Alec Baldwin Talks ORPHANS' Early Closing, Blasts New York Times' Ben Brantley
The producers of the Tony Award-nominated play ORPHANS announced yesterday that the Broadway production will play its final performance on May 19 after 27 previews and 37 regular performances at the Gerald Schoenfeld Theatre (236 West 45th Street). The production began performances on March 26 and opened on April 18 starring Alec Baldwin, Ben Foster and Tom Sturridge and is directed by Daniel Sullivan.
The always outspoken Baldwin, writing an op-ed for the Huffington Post, described his experience on Broadway over the past 21 years, going back to 1992's A STREETCAR NAMED DESIRE.
"The New York Times is still a key player in the life of a Broadway production," Baldwin writes. "The imprimatur of the Times serves as a necessary guide for people who do not have limitless resources to buy tickets, or are traveling to New York to enjoy the theatre and need a reliable opinion as to where to invest their time and money."
The scathing essay - which, in part, describes Brantley as an "odd, shriveled, bitter Dickensian clerk" - addresses Brantley's question of "why bother?" with an ORPHANS revival. "I bothered because of you, Lyle, and your beautiful and weird writing." Baldwin says. "Without playwrights, there is nothing."
Read the piece here and below:
Our Broadway production of Lyle Kessler's Orphans will close on Sunday, May 19th, well in advance of its scheduled end-of-run on June 30th. I have not acted in a legit show on Broadway since A Streetcar Named Desire in 1992, having chosen the not-for-profit route on Broadway or regional for my last four shows. Broadway has changed in the past 21 years and I wanted take a moment to look at that.
Streetcar was produced by The Shubert Organization, among others. Jerry Schoenfeld, now represented on Broadway by his legacy and the house we currently occupy, was very much alive then and seemed keenly interested in teaching me some of the ropes of selling tickets to a non-musical production. Whatever tensions we had during the mounting of Williams' iconic drama, and there were a few (can you say Maria St. Just?), Jerry made sure that none of that sullied our public relations. Bad press about films or shows of any kind can negatively affect your chances. The opportunity to influence an audience through any kind of well-conceived or well-timed ad campaign is lost. First impressions do count. If "trouble" is that first impression, it's difficult to swim out of that riptide.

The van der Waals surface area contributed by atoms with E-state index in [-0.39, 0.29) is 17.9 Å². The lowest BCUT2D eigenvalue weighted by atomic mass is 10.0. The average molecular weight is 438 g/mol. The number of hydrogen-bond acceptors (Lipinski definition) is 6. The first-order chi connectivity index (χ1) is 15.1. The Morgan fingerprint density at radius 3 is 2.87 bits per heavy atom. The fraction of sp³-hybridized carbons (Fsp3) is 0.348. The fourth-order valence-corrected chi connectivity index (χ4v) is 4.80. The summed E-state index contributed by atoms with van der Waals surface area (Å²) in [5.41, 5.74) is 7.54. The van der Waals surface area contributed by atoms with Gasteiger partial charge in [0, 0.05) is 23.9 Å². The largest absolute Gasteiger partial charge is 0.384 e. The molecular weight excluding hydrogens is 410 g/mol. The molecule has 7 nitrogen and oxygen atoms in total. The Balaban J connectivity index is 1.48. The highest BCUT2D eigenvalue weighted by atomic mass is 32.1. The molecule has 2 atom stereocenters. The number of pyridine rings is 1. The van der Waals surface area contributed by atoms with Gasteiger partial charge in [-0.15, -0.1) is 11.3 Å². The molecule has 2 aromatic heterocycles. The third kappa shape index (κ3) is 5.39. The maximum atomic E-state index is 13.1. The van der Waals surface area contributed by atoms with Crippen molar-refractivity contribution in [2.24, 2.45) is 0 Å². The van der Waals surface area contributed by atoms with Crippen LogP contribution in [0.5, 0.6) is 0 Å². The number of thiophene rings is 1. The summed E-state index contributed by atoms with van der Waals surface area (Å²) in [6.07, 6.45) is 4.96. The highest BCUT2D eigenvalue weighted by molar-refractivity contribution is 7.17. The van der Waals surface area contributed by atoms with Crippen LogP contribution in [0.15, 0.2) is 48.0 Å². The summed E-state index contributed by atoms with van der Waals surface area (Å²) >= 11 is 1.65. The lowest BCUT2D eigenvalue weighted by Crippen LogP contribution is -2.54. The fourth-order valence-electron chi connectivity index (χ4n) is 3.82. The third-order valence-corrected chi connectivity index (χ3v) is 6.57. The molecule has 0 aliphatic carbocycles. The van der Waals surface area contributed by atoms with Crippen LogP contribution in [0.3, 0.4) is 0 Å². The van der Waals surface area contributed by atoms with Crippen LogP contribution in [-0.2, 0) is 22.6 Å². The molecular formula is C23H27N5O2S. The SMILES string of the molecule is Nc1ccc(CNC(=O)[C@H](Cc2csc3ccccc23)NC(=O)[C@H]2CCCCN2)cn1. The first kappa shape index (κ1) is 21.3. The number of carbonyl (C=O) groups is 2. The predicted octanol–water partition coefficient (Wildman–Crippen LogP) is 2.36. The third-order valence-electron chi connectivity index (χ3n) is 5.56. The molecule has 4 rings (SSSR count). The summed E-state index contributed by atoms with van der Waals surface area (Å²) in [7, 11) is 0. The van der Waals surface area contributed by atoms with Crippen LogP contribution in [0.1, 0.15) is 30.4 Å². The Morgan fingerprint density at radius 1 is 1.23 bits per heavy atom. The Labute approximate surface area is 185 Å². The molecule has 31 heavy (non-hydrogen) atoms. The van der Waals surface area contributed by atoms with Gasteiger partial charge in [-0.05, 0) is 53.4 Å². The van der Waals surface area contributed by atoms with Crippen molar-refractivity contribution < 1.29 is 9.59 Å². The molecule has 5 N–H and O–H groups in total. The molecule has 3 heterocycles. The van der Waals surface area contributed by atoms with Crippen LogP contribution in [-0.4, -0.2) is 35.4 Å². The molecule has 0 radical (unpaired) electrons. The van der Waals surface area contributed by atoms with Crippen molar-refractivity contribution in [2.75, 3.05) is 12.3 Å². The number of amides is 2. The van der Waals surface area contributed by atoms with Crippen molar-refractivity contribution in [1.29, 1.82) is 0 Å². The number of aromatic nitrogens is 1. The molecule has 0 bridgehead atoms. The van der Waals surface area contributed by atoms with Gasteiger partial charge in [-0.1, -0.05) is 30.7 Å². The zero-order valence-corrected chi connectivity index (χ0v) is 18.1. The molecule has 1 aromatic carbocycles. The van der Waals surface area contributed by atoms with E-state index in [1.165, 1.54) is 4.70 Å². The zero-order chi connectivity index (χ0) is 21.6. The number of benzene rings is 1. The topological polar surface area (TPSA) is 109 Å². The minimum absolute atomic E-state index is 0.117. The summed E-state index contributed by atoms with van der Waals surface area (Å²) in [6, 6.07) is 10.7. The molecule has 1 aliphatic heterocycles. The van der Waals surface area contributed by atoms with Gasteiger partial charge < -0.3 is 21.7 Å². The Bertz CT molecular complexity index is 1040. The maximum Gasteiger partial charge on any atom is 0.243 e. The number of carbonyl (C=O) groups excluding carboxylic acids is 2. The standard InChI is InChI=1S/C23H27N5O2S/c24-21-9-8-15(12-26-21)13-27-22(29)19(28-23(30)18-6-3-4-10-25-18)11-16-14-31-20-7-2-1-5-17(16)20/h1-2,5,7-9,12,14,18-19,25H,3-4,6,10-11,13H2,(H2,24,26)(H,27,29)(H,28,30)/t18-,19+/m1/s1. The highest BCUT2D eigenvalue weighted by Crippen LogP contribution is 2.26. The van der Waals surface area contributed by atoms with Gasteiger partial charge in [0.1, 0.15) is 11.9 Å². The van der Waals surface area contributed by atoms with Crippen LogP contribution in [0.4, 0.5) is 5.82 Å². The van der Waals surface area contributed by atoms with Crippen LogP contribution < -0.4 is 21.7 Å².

Our show involved the firing of an actor. Those things do happen. I've been fired before and I can tell you it's not pleasant. But the tabloid culture that dominates the media today, with its jettisoning of nearly all journalistic tenets, rushes to paint the most sensational and, at times, least fact-based presentation of a story. Whatever information that is the most damning/salacious/judgmental is posted as quickly as possible and replaced by the next "event" even more quickly.
I assure you that, in the case of Orphans, every professional consideration and courtesy was extended to the "aggrieved" party and, sometimes, it's just not meant to be.
Tabloid journalism, and its viral impact through the Internet in particular, has changed Broadway since 1992.
The New York Times is still a key player in the life of a Broadway production. The imprimatur of the Times serves as a necessary guide for people who do not have limitless resources to buy tickets, or are traveling to New York to enjoy the theatre and need a reliable opinion as to where to invest their time and money. In 1992, Frank Rich, of course, was the chief theatre critic for the Times. Rich was feared by many and even loathed by some. However, Rich was viewed as a critic who was both a good writer and someone who actually understood something about what was happening on stage. After Frank was gone, many talked about how intelligent and fair he was.